# Computational Complexity (Spring 2017)

This course describes attempts to answer a fundamental question of CS namely: What can computers solve efficiently?

Some Bibliography:

While the course does not follow one book in a precise order, most of the material can be found in the following two books (that are available online). I will point to relevant section in the books when teaching the material.

Some of the topics (at least in the beginning of the course) are also covered in the following books.

• Computational Complexity by Christos Papadimitriou.
• Introduction to the theory of computation by Michael Sipser.

Requirements:

There will be an exam at the end of the course. During the lectures I will sometimes present questions and challenges for you to think about. You are encouraged to work on these questions.

Exercises:

These exercises are not for submission. However you are strongly encouraged to solve them.

-        Exercise 1 (on space complexity)

-        Exercise 2 (on diagonalization and the polynomial time hierarchy)

-        Exercise 3 (on circuits and randomized algorithms)

-        Examples of class exams: (1)     (2)     (3)      (4)

Take Home Exam:

If you came to class regularly, you may ask for permission to do a take home exam (instead of an exam, you cannot do both).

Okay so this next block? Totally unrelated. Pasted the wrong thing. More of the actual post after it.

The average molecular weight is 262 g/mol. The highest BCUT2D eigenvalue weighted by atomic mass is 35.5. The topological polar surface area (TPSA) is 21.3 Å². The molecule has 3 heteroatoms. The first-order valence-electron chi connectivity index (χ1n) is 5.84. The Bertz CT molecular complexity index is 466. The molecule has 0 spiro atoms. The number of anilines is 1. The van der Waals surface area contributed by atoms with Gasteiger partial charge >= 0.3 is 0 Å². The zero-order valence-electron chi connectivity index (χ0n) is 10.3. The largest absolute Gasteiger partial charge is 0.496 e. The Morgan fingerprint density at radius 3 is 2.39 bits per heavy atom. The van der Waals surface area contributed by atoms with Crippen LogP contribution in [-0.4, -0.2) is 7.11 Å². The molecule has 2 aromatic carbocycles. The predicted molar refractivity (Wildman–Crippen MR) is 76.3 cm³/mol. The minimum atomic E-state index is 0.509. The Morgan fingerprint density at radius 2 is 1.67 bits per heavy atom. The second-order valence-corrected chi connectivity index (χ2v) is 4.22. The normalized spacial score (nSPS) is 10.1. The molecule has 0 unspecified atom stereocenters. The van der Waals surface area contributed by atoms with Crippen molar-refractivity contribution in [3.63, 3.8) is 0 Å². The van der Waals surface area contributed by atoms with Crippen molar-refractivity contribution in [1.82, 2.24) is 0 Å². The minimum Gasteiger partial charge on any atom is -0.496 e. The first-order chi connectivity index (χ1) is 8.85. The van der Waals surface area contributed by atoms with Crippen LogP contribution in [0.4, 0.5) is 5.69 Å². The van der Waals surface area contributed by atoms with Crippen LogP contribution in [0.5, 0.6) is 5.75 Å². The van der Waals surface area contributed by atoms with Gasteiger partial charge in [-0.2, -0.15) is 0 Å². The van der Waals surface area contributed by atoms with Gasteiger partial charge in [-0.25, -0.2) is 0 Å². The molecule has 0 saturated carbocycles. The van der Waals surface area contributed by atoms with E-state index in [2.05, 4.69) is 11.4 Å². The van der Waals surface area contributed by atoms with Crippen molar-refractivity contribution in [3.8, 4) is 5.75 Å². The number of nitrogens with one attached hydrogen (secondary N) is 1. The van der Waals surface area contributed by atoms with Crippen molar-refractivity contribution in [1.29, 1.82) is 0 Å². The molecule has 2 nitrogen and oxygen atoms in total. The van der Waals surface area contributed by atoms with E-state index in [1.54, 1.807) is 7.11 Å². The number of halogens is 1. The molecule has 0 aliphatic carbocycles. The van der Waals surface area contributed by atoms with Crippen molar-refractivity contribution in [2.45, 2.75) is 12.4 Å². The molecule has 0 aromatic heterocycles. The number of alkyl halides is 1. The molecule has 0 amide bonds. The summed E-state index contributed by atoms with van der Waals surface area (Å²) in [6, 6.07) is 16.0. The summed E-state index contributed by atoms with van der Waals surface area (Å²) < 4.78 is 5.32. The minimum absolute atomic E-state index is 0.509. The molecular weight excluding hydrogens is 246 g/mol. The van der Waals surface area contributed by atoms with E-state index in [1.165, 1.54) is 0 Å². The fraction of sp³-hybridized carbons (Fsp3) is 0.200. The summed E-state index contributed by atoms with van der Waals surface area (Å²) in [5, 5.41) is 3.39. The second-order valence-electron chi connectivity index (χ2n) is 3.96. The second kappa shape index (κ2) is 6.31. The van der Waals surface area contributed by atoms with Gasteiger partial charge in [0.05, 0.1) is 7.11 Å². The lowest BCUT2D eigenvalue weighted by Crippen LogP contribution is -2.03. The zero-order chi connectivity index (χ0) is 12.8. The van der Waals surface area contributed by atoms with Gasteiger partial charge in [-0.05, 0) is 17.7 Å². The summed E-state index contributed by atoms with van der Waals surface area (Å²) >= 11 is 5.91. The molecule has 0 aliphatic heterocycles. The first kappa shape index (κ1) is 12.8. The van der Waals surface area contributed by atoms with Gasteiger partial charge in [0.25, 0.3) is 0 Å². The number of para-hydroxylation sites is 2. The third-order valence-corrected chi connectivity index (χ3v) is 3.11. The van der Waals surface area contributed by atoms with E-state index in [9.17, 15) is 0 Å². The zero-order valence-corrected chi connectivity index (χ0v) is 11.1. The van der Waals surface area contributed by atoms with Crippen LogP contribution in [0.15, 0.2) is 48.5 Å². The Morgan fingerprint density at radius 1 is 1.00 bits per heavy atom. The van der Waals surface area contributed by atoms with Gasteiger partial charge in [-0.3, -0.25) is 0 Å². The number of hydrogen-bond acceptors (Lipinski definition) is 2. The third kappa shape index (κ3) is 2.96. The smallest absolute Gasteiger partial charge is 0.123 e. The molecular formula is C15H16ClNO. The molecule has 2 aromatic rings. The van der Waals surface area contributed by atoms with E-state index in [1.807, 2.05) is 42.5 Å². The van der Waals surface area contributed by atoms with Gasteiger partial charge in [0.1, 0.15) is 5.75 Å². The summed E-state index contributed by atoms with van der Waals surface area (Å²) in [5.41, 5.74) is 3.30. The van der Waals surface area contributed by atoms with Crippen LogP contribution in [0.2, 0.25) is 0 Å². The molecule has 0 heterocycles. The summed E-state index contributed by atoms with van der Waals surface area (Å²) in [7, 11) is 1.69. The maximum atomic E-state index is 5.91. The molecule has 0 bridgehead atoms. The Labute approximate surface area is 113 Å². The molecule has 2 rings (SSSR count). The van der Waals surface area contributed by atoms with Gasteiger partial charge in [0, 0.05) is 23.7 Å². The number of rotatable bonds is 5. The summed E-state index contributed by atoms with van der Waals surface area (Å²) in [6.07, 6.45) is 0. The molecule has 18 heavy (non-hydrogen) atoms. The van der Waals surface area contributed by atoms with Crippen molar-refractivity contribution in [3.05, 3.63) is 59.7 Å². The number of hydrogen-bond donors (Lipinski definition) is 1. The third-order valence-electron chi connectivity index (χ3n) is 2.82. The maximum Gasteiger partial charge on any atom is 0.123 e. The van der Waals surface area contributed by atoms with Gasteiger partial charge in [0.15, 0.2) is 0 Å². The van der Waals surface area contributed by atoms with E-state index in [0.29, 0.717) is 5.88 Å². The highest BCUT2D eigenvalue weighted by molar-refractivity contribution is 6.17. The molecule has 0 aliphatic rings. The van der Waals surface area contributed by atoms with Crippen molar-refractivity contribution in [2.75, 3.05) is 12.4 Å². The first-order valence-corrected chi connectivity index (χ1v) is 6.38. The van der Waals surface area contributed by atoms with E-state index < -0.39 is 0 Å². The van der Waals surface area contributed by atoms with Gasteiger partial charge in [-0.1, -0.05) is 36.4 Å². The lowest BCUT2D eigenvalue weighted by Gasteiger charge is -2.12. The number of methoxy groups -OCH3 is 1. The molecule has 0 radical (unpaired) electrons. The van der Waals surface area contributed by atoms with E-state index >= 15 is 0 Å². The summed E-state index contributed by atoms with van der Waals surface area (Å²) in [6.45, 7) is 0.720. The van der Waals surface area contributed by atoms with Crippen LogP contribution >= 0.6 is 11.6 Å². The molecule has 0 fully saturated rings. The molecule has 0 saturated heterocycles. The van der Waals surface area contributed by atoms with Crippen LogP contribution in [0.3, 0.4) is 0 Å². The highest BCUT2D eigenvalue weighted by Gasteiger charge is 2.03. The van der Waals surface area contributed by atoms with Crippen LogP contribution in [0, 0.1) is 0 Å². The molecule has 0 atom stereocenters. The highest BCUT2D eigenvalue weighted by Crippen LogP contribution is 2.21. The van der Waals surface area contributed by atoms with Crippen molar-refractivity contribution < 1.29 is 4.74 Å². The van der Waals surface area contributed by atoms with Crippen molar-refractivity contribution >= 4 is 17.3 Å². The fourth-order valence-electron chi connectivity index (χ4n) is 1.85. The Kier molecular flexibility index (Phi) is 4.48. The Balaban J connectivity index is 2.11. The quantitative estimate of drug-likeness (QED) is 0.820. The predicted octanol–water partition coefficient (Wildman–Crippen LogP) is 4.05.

Here is the take home exam.

If you are interested in taking the take home exam, please write to me and send me:

1.    Your name and ID.

2.    How many lectures did you miss?

3.    Why you want to do a take home exam, and not a class exam.

You must receive an approval from me in order to do the take home exam.

Material:

• Space complexity. The material can be found in Part I chapter 4 in Arora-Barak, or Chapter 5 in Goldreich. Most of this material is also available in Sipser's and Papadimitriou's books.
• Definition of TMs that run in space << n.
• Example: Addition in space O(log n).
• Composition of functions that are computable in logspace.
• 3-SAT in linear space.
• Definition of L, NL, PSPACE, NPSPACE.
• Example: directed connectivity in NL.
• A randomized algorithm for undirected connectivity in logspace (no proof yet)
• NSPACE(s(n)) in TIME(2^{O(s(n))}) (configuration graphs). (corollary: NL in P).
• Savich's theroem: directed connectivity in space log^2 n.
• Corollary: NSPACE(s(n)) in SPACE(s(n)^2). (implies: NPSPACE=PSPACE).
• Definition of quantified Boolean formula and the language TQBF.
• TQBF is PSPACE complete.
• NL completeness.
• dPATH is NL complete.
• Definition of NL by certificate verification.
• NL=co-NL.
• 2-SAT in NL (sketch only).

• Diagonalization.
• Time complexity, quick review.
• Deterministic time hierarchy theorem.

o   The generality of the argument: the deterministic space hierarchy theorem.

o   Why the argument doesn't give a nondeterministic time hierarchy theorem.

o   The non-deterministic time hierarchy theorem (delayed diagonalization).

o   Weakness of diagnolization: results proven this way hold for any oracle.

o   An oracle A such that NP^A <> P^A. Implies impossibility of proving NP<>P by direct diagonalization.

o   The notion of relativizing statements and proofs.

o   The statement NP=P and NP<>P are non-relativizing.